Haycraft’s other beloved English book was the Dictionary of Samuel Johnson, on which he wrote a typically learned and elegant essay in the London ‘Observer’ to celebrate the Longman facsimile edition 235 years after the original publication. Many people regretted that Haycraft did not write much. When chided for this, he issued a memorable riposte: ‘Who needs a pregnant midwife?’ It is a shame that a translation of Erasmus, commissioned by Penguin Books, never materialised. On the other hand, since he liked to affect misogyny to tease over-solemn feminists, it is especially nice to learn (p. 53) that he wrote the prefaces to  Natural Baby Food and The Sayings of Dr Johnson under the pseudonym of Brenda O’Casey. I happen to know from some correspondence (the point is not mentioned in the volume) that he was doing something on John Locke and the Classics just before his death.

But (something the profession would do well to ponder), not publishing needn’t mean not writing. Haycraft could have become a don. He learned his classics well, first at Wellington, then at Queen’s College, Oxford, where he had lectures and tutelage from the likes of Anthony Andrewes, Guy Chilver, Eduard Fraenkel, and John Griffith, taking a double First in Mods and Greats. However, he chose another path.

As with his multifarious ways of keeping Gibbon’s memory green, Haycraft lived his classics. A male friend recalls (p. 23) that he described an undergraduate girl friend as ore longo, lunis exiguis (this application of lunis to fingernails is hard to parallel); we are not told her reaction to this compliment. For cognate delight, there is the account (p. 36) of Haycraft discoursing in Latin over tea and baked beans on toast in a London cafe. The death of a son, Joshua, was mourned by him in Greek verse, while we are frequently told (pp. 60, 83, 99) that he was forever composing Greek and Latin epigrams, sometimes in his bath (shades of his beloved elder Pliny), often with bawdy results. Alas, no specimen is reproduced here. Perhaps they are all lost. Should any be extant, his successors at the House of Duck could give us fresh delights by publishing them in a collection of modern classical verse. This would suit a firm that, thanks to Haycraft, brought out John Sparrow’s anthology of Renaissance Latin Verse and Carol Kidwell’s Marullus.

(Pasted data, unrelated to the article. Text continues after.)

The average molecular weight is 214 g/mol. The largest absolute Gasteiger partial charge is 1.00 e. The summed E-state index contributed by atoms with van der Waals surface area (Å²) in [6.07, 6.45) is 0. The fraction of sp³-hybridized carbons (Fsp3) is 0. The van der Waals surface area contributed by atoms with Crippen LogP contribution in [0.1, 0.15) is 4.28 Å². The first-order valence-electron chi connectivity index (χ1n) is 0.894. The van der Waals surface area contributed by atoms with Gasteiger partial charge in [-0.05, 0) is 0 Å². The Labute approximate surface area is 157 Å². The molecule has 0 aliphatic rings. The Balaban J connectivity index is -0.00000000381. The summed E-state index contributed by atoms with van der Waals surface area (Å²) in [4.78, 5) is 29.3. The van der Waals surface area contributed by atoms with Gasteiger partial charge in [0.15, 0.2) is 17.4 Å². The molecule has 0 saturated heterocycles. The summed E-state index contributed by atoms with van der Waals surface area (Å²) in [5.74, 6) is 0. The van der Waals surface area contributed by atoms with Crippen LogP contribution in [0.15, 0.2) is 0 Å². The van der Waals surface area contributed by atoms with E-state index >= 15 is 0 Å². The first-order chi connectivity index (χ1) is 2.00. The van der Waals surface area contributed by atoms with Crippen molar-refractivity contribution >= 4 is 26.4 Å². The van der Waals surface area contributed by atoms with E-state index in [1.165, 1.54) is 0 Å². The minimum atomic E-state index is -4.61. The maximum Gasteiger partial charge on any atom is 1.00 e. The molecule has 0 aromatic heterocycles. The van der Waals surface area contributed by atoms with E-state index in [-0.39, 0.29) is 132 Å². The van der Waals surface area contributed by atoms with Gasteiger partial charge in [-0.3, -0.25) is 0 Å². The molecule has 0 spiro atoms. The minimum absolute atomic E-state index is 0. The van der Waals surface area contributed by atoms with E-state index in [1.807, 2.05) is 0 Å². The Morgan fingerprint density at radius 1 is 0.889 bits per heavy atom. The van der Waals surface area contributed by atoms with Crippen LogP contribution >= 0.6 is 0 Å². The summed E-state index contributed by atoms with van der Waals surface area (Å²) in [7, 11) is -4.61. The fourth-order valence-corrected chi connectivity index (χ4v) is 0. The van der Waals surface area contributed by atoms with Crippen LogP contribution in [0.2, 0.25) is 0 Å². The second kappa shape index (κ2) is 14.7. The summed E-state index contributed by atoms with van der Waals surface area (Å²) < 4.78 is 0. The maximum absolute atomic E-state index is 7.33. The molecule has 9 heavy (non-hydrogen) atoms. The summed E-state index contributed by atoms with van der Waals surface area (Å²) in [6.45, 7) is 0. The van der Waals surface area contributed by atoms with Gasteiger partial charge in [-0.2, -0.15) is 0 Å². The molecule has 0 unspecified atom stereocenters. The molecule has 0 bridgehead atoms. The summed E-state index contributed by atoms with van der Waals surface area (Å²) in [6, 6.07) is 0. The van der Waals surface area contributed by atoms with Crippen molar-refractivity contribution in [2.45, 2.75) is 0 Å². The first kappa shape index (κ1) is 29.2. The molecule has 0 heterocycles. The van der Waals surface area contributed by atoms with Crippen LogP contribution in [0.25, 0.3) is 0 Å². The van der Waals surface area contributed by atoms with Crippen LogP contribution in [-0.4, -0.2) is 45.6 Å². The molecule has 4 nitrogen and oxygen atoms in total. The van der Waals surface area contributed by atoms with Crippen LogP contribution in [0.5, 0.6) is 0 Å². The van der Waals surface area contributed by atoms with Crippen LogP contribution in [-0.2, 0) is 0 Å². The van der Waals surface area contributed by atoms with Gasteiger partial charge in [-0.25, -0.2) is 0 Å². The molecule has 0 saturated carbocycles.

Colin Haycraft, in fact, transformed a publishing house whose former quiet ways had been the object of some affectionate satire in Anthony Powell’s early novel What’s Become of Waring? into a classical powerhouse that reflected his own dynamism. In his contribution (p. 70), Lloyd-Jones lists his own favourites from the astonishing array of big names and seminal works that Haycraft brought out in his classical list. Its distinguished batting order includes Averil Cameron, Kenneth Dover, George Forrest, Jasper Griffin, Tony Honoré, Mary Lefkowitz, Hugh Lloyd-Jones, Fergus Millar, Richard Sorabji, and John Sparrow. I would also herald two particular favourites of mine: Leofranc Holford-Strevens on Aulus Gellius and Carol Kidwell on Marullus. There is enough for some future Photius to compile an anatile Bibliotheca. Except to cricketers, the sign of the duck is a welcome one, a beacon of light and hope for humane studies and cultivated taste. For classicists in particular (the duck’s range is, of course, far broader), already grateful for its salvation of the Bristol Classical Press series, it is high time to transfer the old double-edged compliment, ‘Sir Basil Blackwell, to whom we all owe so much’, from Broad Street to the Old Piano factory.

In these days, when too many classicists despond over their profession, talk only of crisis and/or seek to inject new life through the quack remedies of trendy theories (I think I shall vomit if I see another piece of gobbledegook about Bakhtin and the ancient novel), the life and example of Colin Haycraft stand as an encouraging reminder of what real classics is all about. And real publishing, too. At the end of his 1976 catalogue, Haycraft subjoined this splendid remark:  ‘Duckworth is a firm whose editors employ accountants, not vice versa.’

Given his love of Latin verse, Samuel Johnson, and the eighteenth century in general, I can think of no better way of rounding off this little tributory notice than by quoting the first stanza (the whole thing would have been ideal, but is too long) of Johnson’s address to Cave in the Gentleman’s Magazine, March1738, p. 156: Urbane, nullis fesse laboribits, / Urbane, nullis victe calumniis, / Cui fronte sertum in erudita / Perpetuo viret et virebit. In response to a parody of these sentiments in the London Magazine (April 1738, p. 196), an anonymous writer rose to the bait and writing as ‘Briton’ (which suits Haycraft, aggressively proud of his own Englishness) imitated the Latin original (GM , May 1738, p.268) thus: ‘Hail Urban! Indefatigable man, / Unwearied yet by all thy useful toil! / Whom no base calumny can put to foil. / But still the laurel on thy learned brow / Flourishes fair, and shall for ever grow.’